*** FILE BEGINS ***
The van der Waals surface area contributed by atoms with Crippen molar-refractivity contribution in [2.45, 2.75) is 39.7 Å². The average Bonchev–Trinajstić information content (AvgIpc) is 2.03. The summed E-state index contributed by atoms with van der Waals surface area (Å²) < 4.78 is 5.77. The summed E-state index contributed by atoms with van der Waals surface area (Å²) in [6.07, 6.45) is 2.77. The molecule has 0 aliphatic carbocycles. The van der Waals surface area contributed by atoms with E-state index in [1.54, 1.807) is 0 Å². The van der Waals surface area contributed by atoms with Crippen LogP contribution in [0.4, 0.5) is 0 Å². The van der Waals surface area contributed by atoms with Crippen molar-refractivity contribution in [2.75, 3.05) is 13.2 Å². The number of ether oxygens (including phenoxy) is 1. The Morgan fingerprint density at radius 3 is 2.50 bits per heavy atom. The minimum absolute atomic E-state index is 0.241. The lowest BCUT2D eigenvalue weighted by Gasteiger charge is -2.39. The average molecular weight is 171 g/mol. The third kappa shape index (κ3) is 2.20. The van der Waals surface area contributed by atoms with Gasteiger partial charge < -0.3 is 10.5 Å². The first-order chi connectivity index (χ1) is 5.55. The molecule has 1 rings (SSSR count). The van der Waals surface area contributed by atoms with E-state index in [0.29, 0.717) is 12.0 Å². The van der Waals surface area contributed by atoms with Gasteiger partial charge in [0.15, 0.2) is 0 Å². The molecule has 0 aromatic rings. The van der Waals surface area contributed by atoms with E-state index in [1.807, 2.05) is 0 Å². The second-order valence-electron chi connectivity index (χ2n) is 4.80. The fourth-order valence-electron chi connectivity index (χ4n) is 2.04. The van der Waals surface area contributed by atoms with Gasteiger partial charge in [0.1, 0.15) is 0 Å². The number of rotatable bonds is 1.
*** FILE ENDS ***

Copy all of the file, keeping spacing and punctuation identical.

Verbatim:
The van der Waals surface area contributed by atoms with Crippen molar-refractivity contribution in [2.45, 2.75) is 39.7 Å². The average Bonchev–Trinajstić information content (AvgIpc) is 2.03. The summed E-state index contributed by atoms with van der Waals surface area (Å²) < 4.78 is 5.77. The summed E-state index contributed by atoms with van der Waals surface area (Å²) in [6.07, 6.45) is 2.77. The molecule has 0 aliphatic carbocycles. The van der Waals surface area contributed by atoms with E-state index in [1.54, 1.807) is 0 Å². The van der Waals surface area contributed by atoms with Crippen LogP contribution in [0.4, 0.5) is 0 Å². The van der Waals surface area contributed by atoms with Crippen molar-refractivity contribution in [2.75, 3.05) is 13.2 Å². The number of ether oxygens (including phenoxy) is 1. The Morgan fingerprint density at radius 3 is 2.50 bits per heavy atom. The minimum absolute atomic E-state index is 0.241. The lowest BCUT2D eigenvalue weighted by Gasteiger charge is -2.39. The average molecular weight is 171 g/mol. The third kappa shape index (κ3) is 2.20. The van der Waals surface area contributed by atoms with Gasteiger partial charge < -0.3 is 10.5 Å². The first-order chi connectivity index (χ1) is 5.55. The molecule has 1 rings (SSSR count). The van der Waals surface area contributed by atoms with E-state index in [0.29, 0.717) is 12.0 Å². The van der Waals surface area contributed by atoms with Gasteiger partial charge in [0.15, 0.2) is 0 Å². The molecule has 0 aromatic rings. The van der Waals surface area contributed by atoms with E-state index in [1.807, 2.05) is 0 Å². The second-order valence-electron chi connectivity index (χ2n) is 4.80. The fourth-order valence-electron chi connectivity index (χ4n) is 2.04. The van der Waals surface area contributed by atoms with Gasteiger partial charge in [0.1, 0.15) is 0 Å². The number of rotatable bonds is 1.